Impaired FcR γ-chain-mediated signaling by FcγRI in neutrophil precursors
Furthermore, FcR γ-chain-mediated signaling was investigated by triggering either receptor. As P2 neutrophil precursors express low FcαRI levels, and P4 neutrophil precursors express low FcγRI levels, we used P3 precursors, which coexpress both FcRs, for additional experiments. FcR cross-linking induces tyrosine phosphorylation of ITAM, which triggers activation of the PI3K pathway, leading to calcium mobilization (28). In G-CSF neutrophils, cross-linking of either FcαRI or FcγRI induced an increase in intracellular-free calcium levels (Fig. 3,A). Although the total levels of FcαRI and FcγRI-mediated calcium release were similar (Fig. 3,C), FcγRI-mediated calcium mobilization was consistently slower compared with FcαRI-mediated mobilization. On average, FcαRI-mediated calcium mobilization peaked 29.8 ± 2.3 s after cross-linking, whereas FcγRI-mediated calcium mobilization peaked after 48.5 ± 2.9 s (n = 4, p < 0.05, data not shown). In P3 neutrophil precursors, however, a rise in intracellular-free calcium was only observed after cross-linking FcαRI (Fig. 3,B). FcγRI cross-linking did not result in release of intracellular calcium (Fig. 3 C).
FcR cross-linking furthermore activates the RAS-ERK pathway, thereby triggering phosphorylation of MAPK (P-MAPK) (29). We previously showed that cross-linking of either FcαRI or FcγRI on G-CSF neutrophils induced MAPK phosphorylation, albeit P-MAPK levels were higher following triggering of FcαRI, compared with FcγRI (19). In P3 neutrophil precursors, FcαRI cross-linking induced MAPK phosphorylation, which was detected within 15 min, and peaked after 60 min of cross-linking (Fig. 4). In contrast, cross-linking of FcγRI on these precursors did not result in P-MAPK (Fig. 4).
Efficient internalization of both FcαRI and FcγRI in neutrophil precursors
As all above-mentioned FcR γ-chain-dependent functions were induced by FcαRI but not by FcγRI, we next performed an internalization assay, which is an FcR γ-chain-independent function (24, 30). Cross-linking of either FcαRI or FcγRI on P3 neutrophil precursors induced efficient receptor internalization (Fig. 5, A and B). Within 5 min, both FcαRI and FcγRI levels decreased by 50–70% (Fig. 5 C). These data therefore suggest that the discrepancy between FcαRI and FcγRI-mediated functions was restricted to the FcR γ-chain pathway.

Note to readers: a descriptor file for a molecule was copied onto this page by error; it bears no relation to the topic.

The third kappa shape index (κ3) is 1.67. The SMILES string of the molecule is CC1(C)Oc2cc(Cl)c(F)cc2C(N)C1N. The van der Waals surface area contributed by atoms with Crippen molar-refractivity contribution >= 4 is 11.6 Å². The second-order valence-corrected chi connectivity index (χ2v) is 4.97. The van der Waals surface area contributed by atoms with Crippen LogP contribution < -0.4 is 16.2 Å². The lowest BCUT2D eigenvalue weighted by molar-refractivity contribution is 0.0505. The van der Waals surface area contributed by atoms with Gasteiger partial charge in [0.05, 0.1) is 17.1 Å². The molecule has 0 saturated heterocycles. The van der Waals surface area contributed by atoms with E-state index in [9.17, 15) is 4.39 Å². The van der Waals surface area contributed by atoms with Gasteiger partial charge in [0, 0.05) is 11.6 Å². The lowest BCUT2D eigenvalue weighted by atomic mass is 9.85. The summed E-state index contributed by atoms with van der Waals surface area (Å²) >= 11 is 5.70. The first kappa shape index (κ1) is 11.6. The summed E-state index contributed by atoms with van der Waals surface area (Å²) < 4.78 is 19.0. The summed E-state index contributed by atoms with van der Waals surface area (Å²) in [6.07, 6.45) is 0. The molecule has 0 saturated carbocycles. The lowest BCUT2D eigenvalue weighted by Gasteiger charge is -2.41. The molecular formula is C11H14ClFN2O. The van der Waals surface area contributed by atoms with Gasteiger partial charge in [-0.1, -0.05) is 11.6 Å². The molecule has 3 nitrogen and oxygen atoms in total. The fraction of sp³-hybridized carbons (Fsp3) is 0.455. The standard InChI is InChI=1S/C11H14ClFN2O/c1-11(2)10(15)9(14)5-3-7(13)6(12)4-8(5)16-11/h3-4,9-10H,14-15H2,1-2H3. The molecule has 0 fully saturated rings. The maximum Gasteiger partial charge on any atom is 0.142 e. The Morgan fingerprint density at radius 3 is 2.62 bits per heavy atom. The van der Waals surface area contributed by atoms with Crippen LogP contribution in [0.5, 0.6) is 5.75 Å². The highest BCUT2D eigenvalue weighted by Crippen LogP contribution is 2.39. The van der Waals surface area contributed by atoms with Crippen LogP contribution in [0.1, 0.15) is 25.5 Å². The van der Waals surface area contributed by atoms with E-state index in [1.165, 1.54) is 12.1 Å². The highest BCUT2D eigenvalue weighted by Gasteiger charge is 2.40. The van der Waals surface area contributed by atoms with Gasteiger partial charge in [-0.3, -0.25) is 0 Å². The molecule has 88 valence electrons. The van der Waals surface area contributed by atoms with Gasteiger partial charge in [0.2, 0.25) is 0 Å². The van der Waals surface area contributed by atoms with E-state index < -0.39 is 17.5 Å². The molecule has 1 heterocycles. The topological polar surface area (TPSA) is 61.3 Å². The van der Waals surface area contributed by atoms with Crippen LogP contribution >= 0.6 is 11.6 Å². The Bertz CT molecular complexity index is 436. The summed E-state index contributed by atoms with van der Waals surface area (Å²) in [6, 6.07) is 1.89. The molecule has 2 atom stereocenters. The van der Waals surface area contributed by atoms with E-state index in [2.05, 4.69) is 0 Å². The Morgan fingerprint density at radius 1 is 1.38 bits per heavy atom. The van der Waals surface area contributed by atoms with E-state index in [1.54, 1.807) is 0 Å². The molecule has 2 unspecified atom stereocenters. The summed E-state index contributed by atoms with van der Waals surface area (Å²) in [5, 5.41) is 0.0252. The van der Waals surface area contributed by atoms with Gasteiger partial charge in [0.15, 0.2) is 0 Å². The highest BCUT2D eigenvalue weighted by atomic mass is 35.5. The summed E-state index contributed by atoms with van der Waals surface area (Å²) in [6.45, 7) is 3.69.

Coimmunoprecipitation of FcR γ-chain with FcαRI or FcγRI in neutrophil precursors
To evaluate association of both receptors with the FcR γ-chain, we established a coimmunoprecipitation assay. When P3 and P4 neutrophil precursors were lysed using mild conditions with RIPA buffer, FcR γ-chain was pulled down by FcαRI (81.4 arbitrary units (A.U.) for P3, and 84.9 A.U. for P4 precursors) as well as via FcγRI (68.9 for P3, and 76.4 A.U. for P4 precursors), indicating that both FcRs were associated with FcR γ-chain (Fig. 6,A). However, in a NP40 lysis buffer, FcR γ-chain was coimmunoprecipitated via FcαRI but not via FcγRI (A.U. for P3 neutrophils are 94.1 and 2.3, respectively; A.U. for P4 neutrophils are 92.9 and 15.6, respectively), indicating that association of FcγRI with FcR γ-chain was abrogated using this detergent (Fig. 6 B). In parallel experiments, similar results were observed with mature neutrophils (data not shown).
Triggering of neutrophil FcαRI induces more efficient tumor cell killing, compared with FcγRI (18, 19). Furthermore, immature neutrophils effectively lyse tumor cells via FcαRI, but not FcγRI (19). In the present study, we evaluated the mechanisms underlying the dissimilarities in FcR-mediated effector functions in different subsets of neutrophil precursors. We observed that ADCC, respiratory burst, and signaling functions like calcium mobilization and MAPK phosphorylation were effectively triggered by FcαRI, but not by FcγRI. FcR internalization, however, was readily induced by cross-linking either FcαRI or FcγRI. Formally, we cannot exclude the possibility that the observed differences are Ab-specific rather than receptor specific. However, this is less likely as the anti-FcαRI and anti-FcγRI Abs used in this study have similar affinities. Furthermore, FcαRI and FcγRI expression is similar on G-CSF stimulated as well as on P3 neutrophils. Targeting either FcαRI or FcγRI on G-CSF neutrophils induces signaling and function. However, when the same Abs are used to target P3 neutrophils, only FcαRI mediates signaling. Targeting FcγRI on P3 neutrophils with the same anti-FcγRI Ab that induces signaling in G-CSF neutrophils does not result in any functional activity, supporting that FcγRI signaling is hampered in immature neutrophils.